what i find problematic in baan’s images is that a powerful storm, or an unfinished building taken over by people without the resources to afford a home, are not beautiful situations. they are instances of human beings confronted with the might of circumstances beyond their control—in other words, in terms of representation they belong to the kantian category of the sublime. kant distinguished these categories, defining the beautiful as an affinity between the images captured by our imagination and how they are processed by our understanding, producing a sensation of agreeableness or pleasure. he described this affinity as disrupted in the sublime, in which our understanding cannot process a situation and finds it jarring and uncomfortable. the beautiful satisfies us, the sublime upsets us. if we are picky with the kantian definition, the sublime is unrepresentable, an oxymoron as an aesthetic category: it describes a feeling that cannot be adequately depicted.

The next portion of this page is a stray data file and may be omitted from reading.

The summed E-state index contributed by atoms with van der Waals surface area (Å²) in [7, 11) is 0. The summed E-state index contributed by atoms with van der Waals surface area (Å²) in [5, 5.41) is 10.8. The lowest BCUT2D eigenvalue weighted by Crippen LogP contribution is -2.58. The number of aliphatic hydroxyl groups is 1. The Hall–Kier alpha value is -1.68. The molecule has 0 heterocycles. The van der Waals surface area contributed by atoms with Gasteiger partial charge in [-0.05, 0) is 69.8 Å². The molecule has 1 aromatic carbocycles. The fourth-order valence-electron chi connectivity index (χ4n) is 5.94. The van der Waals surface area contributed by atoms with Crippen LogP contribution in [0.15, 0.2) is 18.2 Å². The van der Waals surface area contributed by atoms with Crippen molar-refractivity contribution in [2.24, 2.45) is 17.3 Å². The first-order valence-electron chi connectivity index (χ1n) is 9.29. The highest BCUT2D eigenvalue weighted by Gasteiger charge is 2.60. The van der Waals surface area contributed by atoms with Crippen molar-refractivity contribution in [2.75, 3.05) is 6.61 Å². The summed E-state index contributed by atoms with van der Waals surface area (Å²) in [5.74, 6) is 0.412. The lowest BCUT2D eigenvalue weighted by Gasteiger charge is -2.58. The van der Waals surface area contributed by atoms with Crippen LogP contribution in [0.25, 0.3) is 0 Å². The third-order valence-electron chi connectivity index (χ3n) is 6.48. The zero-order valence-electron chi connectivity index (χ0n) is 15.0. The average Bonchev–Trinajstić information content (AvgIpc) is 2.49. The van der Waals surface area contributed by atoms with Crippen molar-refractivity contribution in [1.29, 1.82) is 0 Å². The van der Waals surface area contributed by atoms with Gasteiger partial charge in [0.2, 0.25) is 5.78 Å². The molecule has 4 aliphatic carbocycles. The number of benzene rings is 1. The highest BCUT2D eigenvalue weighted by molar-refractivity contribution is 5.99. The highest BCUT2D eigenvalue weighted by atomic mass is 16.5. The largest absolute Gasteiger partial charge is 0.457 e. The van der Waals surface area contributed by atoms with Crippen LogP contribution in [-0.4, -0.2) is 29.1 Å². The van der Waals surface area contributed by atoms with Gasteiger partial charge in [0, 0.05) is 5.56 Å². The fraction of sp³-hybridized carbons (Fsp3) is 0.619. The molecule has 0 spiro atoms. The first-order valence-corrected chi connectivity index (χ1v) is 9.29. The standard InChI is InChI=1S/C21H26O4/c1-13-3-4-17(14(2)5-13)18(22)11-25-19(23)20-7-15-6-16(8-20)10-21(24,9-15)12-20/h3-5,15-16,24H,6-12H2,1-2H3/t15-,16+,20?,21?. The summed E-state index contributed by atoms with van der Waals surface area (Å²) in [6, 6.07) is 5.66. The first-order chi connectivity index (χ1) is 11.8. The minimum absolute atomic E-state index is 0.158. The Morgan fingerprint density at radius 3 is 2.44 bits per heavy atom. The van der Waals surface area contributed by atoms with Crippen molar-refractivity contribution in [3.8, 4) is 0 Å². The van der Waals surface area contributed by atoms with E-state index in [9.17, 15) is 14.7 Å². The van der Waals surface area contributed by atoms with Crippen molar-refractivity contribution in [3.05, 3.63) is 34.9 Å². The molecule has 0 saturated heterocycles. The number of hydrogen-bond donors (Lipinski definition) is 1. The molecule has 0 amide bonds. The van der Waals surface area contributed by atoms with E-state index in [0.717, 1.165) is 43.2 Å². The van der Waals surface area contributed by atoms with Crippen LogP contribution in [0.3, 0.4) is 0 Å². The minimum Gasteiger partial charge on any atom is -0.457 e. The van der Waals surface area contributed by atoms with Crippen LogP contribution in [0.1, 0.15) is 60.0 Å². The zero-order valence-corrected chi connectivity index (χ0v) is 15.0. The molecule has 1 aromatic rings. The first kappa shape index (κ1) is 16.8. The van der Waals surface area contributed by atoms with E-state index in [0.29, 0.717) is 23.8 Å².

baan is a fantastic photographer and all photography is, of course, a representation—and ultimately there is no “right” way to represent disaster. for what it’s worth, the more images the better, as in quantity we might approach, asymptotically, the impossibility of reaching the infinite. in other words the weariness of image overload might be the nearest we can get to representing the sublime. i disagree with aaron betsky’s assessment that the proliferation of images in social media was morbid and turned disaster into spectacle. as absent witnesses, we want to know—we need to know. a region has been damaged, its people are in pain. it is insulting to confuse the painful need for information with voyeurism.

what i want to problematize is our reception of these more polished images. when baan turns from architecture to disaster, what is he representing, and why are we so fascinated by it? we find, perhaps, consolation in a form of representation that returns all that suffering to something easier to process, easier to cope with. we are comforted, in other words, by this shift into the realm of the beautiful.* it is easy to get lost in the beauty of baan’s photography, but we should do well in remembering the storm and torre david are not beautiful situations: they are instances of grave tragedy that these images—unintentionally—tend to distance us from.